Every film, animated or otherwise, goes through a series of wrong turns and creative course corrections. As Pixar head John Lasseter puts it: “Every movie sucks most of the time. Every single movie goes through ups and downs, and we always have story crises. Inevitably, there’s an epiphany that we’re missing something.” But the script for Inside Out took an especially long and scenic route to becoming an $850 million blockbuster. And the storyline that existed back when Docter was strolling around thinking he was a sham and a fraud was a very different one than what ended up on the screen. Back then, in fact, Fear played a much larger part.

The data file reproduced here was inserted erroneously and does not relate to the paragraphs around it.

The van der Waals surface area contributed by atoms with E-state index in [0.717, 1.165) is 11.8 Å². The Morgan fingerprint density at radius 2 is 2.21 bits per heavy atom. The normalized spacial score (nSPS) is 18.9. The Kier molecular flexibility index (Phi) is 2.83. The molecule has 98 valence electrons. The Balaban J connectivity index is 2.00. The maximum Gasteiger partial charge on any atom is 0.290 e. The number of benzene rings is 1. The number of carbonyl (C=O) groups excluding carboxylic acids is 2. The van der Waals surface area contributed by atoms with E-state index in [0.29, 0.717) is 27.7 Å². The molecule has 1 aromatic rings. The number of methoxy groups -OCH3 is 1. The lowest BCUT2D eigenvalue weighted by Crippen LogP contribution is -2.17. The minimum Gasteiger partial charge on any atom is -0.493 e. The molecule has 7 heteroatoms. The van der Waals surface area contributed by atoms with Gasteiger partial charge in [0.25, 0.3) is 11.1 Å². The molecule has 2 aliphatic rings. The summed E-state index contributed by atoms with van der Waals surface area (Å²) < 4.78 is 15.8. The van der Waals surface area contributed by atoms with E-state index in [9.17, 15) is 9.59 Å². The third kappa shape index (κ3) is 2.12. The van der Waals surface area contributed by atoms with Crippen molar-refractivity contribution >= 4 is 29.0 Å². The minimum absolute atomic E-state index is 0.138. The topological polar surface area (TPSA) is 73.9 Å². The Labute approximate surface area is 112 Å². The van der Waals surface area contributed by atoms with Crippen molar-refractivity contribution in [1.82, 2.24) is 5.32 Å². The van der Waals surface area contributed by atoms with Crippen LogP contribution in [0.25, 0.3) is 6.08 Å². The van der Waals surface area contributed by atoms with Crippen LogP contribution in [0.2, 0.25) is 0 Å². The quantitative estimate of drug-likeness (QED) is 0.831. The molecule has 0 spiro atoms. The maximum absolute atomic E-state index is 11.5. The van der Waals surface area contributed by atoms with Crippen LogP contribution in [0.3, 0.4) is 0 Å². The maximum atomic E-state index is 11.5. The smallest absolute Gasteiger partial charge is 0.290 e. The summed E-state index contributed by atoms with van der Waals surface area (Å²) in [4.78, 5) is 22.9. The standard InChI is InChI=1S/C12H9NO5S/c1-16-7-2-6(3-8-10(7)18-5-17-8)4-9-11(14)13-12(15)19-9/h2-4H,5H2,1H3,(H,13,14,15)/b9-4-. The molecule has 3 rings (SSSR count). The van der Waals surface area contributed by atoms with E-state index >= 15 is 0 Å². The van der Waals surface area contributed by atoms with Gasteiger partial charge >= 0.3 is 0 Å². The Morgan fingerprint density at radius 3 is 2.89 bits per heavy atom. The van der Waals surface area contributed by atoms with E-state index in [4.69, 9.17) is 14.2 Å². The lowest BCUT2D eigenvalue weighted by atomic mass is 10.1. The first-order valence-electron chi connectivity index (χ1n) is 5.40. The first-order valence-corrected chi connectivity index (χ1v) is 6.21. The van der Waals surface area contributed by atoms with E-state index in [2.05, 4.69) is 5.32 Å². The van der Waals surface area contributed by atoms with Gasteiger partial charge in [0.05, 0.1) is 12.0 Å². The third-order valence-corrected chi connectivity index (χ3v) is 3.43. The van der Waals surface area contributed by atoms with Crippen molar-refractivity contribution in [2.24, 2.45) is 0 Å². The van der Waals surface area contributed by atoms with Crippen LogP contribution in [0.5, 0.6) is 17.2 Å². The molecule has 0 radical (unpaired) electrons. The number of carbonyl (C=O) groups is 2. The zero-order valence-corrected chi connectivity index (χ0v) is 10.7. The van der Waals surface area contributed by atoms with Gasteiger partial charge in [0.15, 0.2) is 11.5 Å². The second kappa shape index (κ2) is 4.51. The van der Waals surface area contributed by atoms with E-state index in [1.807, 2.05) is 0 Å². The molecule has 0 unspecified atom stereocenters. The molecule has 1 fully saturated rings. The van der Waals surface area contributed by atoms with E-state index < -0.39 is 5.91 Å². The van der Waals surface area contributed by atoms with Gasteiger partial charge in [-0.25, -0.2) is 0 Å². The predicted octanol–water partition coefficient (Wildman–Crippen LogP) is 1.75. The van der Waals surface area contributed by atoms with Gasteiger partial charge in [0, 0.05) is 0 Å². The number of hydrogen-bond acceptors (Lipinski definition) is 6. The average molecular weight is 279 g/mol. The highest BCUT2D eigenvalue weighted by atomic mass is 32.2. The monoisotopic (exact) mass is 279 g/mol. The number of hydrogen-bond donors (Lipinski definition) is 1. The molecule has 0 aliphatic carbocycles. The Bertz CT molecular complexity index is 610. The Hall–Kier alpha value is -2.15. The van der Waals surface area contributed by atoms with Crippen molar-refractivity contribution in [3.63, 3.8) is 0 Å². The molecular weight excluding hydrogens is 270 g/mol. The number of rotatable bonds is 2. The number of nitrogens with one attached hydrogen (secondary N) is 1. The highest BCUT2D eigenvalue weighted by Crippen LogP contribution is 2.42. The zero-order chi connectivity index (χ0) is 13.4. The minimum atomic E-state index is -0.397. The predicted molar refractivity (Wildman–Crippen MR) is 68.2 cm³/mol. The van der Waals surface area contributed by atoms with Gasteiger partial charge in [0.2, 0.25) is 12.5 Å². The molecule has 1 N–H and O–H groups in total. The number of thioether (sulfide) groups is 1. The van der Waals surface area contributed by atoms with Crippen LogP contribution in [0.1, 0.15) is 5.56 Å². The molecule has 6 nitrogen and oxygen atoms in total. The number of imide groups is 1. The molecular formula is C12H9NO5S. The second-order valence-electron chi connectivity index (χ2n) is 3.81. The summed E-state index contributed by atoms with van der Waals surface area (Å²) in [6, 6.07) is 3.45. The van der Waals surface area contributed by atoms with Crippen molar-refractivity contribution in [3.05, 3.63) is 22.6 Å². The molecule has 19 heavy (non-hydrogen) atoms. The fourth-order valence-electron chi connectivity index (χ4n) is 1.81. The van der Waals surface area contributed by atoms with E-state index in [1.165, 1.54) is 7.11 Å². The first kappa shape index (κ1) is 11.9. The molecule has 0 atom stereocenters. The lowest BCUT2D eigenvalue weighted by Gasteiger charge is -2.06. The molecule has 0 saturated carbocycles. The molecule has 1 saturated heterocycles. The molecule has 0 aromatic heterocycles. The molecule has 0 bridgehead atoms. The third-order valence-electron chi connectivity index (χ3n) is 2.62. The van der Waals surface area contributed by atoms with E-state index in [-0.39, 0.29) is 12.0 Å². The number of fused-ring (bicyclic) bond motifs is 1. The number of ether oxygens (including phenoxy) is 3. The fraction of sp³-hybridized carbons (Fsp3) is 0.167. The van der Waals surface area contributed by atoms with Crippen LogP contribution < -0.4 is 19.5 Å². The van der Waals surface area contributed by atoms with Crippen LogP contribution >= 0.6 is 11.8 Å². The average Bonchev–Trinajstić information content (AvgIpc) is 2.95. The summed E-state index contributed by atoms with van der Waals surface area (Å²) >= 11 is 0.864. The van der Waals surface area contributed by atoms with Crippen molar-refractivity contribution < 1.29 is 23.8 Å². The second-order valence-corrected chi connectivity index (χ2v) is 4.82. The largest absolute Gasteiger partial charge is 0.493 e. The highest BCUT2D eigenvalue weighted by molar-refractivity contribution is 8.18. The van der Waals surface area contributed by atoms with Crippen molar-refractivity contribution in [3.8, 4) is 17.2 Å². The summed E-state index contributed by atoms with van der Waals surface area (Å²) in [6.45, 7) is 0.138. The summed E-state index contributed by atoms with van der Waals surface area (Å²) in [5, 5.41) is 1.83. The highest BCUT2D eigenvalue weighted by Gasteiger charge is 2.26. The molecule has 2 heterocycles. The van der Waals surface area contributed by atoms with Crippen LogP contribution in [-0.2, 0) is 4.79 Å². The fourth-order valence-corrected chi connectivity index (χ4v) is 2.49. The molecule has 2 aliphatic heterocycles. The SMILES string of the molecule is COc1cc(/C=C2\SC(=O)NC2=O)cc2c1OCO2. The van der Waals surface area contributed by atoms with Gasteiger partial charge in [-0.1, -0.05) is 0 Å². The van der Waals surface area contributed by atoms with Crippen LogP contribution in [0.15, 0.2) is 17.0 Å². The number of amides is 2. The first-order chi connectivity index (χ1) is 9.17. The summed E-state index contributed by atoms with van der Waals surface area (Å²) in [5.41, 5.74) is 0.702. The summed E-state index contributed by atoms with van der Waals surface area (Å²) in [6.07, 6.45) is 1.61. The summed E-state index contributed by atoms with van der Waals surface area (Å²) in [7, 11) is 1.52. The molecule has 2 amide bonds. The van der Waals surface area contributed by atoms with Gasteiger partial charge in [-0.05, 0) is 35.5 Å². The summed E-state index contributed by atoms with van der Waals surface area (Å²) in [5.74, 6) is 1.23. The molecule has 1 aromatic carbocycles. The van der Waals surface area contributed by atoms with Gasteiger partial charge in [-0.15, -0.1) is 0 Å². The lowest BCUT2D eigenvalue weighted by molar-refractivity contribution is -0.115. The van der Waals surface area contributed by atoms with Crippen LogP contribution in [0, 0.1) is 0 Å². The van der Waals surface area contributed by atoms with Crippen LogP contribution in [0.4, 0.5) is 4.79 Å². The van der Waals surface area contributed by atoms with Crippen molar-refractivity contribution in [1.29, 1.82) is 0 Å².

Docter began working on Inside Out in 2010, right after winning his Oscar for Up. Not at all coincidentally, his own daughter recently had turned 11 and was “heading into that tough time of growing up,” notes the director. “I wanted to make sure the story was something that moves people and reflects back on your life,” he says. “For the kids, we tried to layer in slapstick and physicality, but it had a complex concept: explaining how the mind works.”